Well, I found two of them. So let me tell you how I did that.

First, how did I search for job openings? I’m not very good at that, but one thing I did was to keep on searching “scicomm jobs” and variants thereof on Twitter. Apparently, not a lot of people do that. In fact, the first scicomm job that I got seemed to have advertised almost exclusively on Twitter, and from what I could tell, a total of three people applied. Once I had the job, I was given control of the gmail account for it, and I could see the great rush of applications sent in for the job (not). Kind of made me feel like a loser, like, wow, I was more qualified than two others. Great.

Well, this job turned out to be not so great. I complained to all my friends about it, and one of them sent me a job posting she’d seen out of the blue. I applied for that on a whim, mostly because my friend had been nice enough to think of me and send it to me. And then I got that job, too.

So why do I think I got these jobs? From what I can tell, the employers liked the fact that I had a PhD; and they also liked the fact that I can make animations.

The PhD is apparently a big boost when applying to scicomm jobs, from my experience. My first employer did not say this straight out, but I got the impression that is was sort of an elitist issue for him, like, he doesn’t like to deal with people who don’t have PhDs.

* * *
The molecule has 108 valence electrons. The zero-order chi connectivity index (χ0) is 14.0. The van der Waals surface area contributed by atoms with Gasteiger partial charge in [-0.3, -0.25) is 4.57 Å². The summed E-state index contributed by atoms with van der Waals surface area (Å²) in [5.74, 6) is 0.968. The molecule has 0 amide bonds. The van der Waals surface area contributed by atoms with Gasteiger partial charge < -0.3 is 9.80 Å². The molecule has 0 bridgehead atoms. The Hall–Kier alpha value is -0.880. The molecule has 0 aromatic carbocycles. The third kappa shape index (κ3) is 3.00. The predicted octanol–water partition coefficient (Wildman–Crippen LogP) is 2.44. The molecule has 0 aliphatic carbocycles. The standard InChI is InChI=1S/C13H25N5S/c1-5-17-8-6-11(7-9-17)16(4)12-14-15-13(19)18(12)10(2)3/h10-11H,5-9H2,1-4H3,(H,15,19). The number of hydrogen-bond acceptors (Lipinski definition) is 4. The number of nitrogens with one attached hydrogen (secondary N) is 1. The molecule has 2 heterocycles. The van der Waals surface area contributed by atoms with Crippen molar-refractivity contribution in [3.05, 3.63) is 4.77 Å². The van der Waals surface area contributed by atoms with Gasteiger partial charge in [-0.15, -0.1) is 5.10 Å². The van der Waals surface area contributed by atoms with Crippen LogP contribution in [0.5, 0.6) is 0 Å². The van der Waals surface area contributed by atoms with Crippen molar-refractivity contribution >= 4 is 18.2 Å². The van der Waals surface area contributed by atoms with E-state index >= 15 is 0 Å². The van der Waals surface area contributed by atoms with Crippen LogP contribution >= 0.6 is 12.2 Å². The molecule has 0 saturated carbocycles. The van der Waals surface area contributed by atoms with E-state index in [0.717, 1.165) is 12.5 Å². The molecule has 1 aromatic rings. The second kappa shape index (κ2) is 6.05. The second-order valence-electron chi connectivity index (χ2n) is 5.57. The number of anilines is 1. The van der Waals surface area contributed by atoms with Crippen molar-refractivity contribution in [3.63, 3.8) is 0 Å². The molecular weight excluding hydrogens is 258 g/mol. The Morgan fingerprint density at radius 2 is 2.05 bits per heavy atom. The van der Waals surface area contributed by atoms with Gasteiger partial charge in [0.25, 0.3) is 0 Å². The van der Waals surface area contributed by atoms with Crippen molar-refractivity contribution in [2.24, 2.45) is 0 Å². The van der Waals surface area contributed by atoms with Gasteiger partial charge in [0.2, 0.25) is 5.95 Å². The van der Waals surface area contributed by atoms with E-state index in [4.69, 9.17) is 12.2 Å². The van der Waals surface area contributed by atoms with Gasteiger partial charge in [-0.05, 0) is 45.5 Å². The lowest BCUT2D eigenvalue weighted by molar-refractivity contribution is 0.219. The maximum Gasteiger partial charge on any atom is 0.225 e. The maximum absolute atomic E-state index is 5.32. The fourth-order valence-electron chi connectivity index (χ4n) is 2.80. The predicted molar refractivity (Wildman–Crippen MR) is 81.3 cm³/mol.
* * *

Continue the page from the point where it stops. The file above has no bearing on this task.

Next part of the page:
The second employer straight out told me that me having a PhD was a big advantage to my application. They wanted someone who had a strong background in earth science, because they want a communicator who knows the science about as well as the scientists.

So the PhD has been a boost, but so has making animations. I think this is a somewhat unique skill among earth scientists, or scientists in general. I make 3D animations in a free and open-source program called Blender. I’ve been using Blender now for years and years. In the interview with the first scicomm job that I got, the animations were something that my soon-to-be boss asked about and seemed interested in. It was probably something that stood out from the grand total of two other applications.